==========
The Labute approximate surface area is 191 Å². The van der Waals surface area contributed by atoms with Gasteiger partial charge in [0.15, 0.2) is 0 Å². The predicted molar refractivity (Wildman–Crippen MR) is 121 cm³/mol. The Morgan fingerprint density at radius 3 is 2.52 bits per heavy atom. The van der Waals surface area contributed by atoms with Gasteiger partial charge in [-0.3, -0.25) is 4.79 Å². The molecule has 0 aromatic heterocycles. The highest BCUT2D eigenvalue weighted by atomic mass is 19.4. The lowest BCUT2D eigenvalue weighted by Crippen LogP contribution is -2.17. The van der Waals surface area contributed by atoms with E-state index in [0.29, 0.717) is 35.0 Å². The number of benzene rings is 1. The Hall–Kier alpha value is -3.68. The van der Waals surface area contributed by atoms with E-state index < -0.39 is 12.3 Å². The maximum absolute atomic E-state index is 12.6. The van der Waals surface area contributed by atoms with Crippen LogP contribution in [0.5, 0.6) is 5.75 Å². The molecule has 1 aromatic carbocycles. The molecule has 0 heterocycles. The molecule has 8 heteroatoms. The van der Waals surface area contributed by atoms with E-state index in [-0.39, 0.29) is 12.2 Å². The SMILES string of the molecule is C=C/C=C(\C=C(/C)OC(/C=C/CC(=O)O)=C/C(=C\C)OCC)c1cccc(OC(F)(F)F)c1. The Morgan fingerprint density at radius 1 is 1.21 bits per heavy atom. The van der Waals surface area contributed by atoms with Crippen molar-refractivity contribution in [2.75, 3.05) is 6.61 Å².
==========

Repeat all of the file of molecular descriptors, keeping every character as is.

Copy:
The Labute approximate surface area is 191 Å². The van der Waals surface area contributed by atoms with Gasteiger partial charge in [0.15, 0.2) is 0 Å². The predicted molar refractivity (Wildman–Crippen MR) is 121 cm³/mol. The Morgan fingerprint density at radius 3 is 2.52 bits per heavy atom. The van der Waals surface area contributed by atoms with Gasteiger partial charge in [-0.3, -0.25) is 4.79 Å². The molecule has 0 aromatic heterocycles. The highest BCUT2D eigenvalue weighted by atomic mass is 19.4. The lowest BCUT2D eigenvalue weighted by Crippen LogP contribution is -2.17. The van der Waals surface area contributed by atoms with E-state index in [0.29, 0.717) is 35.0 Å². The number of benzene rings is 1. The Hall–Kier alpha value is -3.68. The van der Waals surface area contributed by atoms with E-state index < -0.39 is 12.3 Å². The maximum absolute atomic E-state index is 12.6. The van der Waals surface area contributed by atoms with Crippen LogP contribution in [0.5, 0.6) is 5.75 Å². The molecule has 1 aromatic carbocycles. The molecule has 0 heterocycles. The molecule has 8 heteroatoms. The van der Waals surface area contributed by atoms with E-state index in [-0.39, 0.29) is 12.2 Å². The SMILES string of the molecule is C=C/C=C(\C=C(/C)OC(/C=C/CC(=O)O)=C/C(=C\C)OCC)c1cccc(OC(F)(F)F)c1. The Morgan fingerprint density at radius 1 is 1.21 bits per heavy atom. The van der Waals surface area contributed by atoms with Crippen molar-refractivity contribution in [2.75, 3.05) is 6.61 Å².